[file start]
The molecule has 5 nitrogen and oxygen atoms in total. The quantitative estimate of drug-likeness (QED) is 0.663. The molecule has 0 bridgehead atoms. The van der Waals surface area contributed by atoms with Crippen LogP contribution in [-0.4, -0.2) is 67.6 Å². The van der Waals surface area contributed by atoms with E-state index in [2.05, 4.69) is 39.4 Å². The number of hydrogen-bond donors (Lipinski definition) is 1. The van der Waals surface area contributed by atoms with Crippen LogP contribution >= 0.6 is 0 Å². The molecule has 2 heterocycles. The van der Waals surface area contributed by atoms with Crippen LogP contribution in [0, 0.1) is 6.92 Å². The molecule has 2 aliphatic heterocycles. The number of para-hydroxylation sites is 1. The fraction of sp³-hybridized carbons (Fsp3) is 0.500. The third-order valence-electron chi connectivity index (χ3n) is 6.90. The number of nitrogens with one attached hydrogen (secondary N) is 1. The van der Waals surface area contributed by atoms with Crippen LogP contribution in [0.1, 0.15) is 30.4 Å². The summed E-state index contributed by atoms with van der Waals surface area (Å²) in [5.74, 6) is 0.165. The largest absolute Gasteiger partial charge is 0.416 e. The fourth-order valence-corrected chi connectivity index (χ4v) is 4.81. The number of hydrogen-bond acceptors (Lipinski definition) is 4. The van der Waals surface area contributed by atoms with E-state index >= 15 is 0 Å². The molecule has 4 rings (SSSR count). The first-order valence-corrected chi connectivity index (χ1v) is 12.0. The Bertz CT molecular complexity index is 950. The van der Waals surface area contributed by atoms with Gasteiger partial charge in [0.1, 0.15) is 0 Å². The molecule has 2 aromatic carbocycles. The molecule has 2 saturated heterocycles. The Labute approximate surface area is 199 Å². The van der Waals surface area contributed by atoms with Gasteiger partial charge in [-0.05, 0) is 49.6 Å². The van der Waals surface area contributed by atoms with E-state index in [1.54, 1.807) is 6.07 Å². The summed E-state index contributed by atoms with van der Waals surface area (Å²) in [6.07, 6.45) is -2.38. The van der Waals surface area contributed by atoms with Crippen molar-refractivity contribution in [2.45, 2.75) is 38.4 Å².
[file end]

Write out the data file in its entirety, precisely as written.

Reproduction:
The molecule has 5 nitrogen and oxygen atoms in total. The quantitative estimate of drug-likeness (QED) is 0.663. The molecule has 0 bridgehead atoms. The van der Waals surface area contributed by atoms with Crippen LogP contribution in [-0.4, -0.2) is 67.6 Å². The van der Waals surface area contributed by atoms with E-state index in [2.05, 4.69) is 39.4 Å². The number of hydrogen-bond donors (Lipinski definition) is 1. The van der Waals surface area contributed by atoms with Crippen LogP contribution >= 0.6 is 0 Å². The molecule has 2 heterocycles. The van der Waals surface area contributed by atoms with Crippen LogP contribution in [0, 0.1) is 6.92 Å². The molecule has 2 aliphatic heterocycles. The number of para-hydroxylation sites is 1. The fraction of sp³-hybridized carbons (Fsp3) is 0.500. The third-order valence-electron chi connectivity index (χ3n) is 6.90. The number of nitrogens with one attached hydrogen (secondary N) is 1. The van der Waals surface area contributed by atoms with Crippen LogP contribution in [0.1, 0.15) is 30.4 Å². The summed E-state index contributed by atoms with van der Waals surface area (Å²) in [5.74, 6) is 0.165. The largest absolute Gasteiger partial charge is 0.416 e. The fourth-order valence-corrected chi connectivity index (χ4v) is 4.81. The number of hydrogen-bond acceptors (Lipinski definition) is 4. The van der Waals surface area contributed by atoms with E-state index >= 15 is 0 Å². The molecule has 4 rings (SSSR count). The first-order valence-corrected chi connectivity index (χ1v) is 12.0. The Bertz CT molecular complexity index is 950. The van der Waals surface area contributed by atoms with Gasteiger partial charge in [0.1, 0.15) is 0 Å². The molecule has 2 aromatic carbocycles. The molecule has 2 saturated heterocycles. The Labute approximate surface area is 199 Å². The van der Waals surface area contributed by atoms with Gasteiger partial charge in [-0.05, 0) is 49.6 Å². The van der Waals surface area contributed by atoms with E-state index in [1.54, 1.807) is 6.07 Å². The summed E-state index contributed by atoms with van der Waals surface area (Å²) in [6.07, 6.45) is -2.38. The van der Waals surface area contributed by atoms with Crippen molar-refractivity contribution in [2.45, 2.75) is 38.4 Å².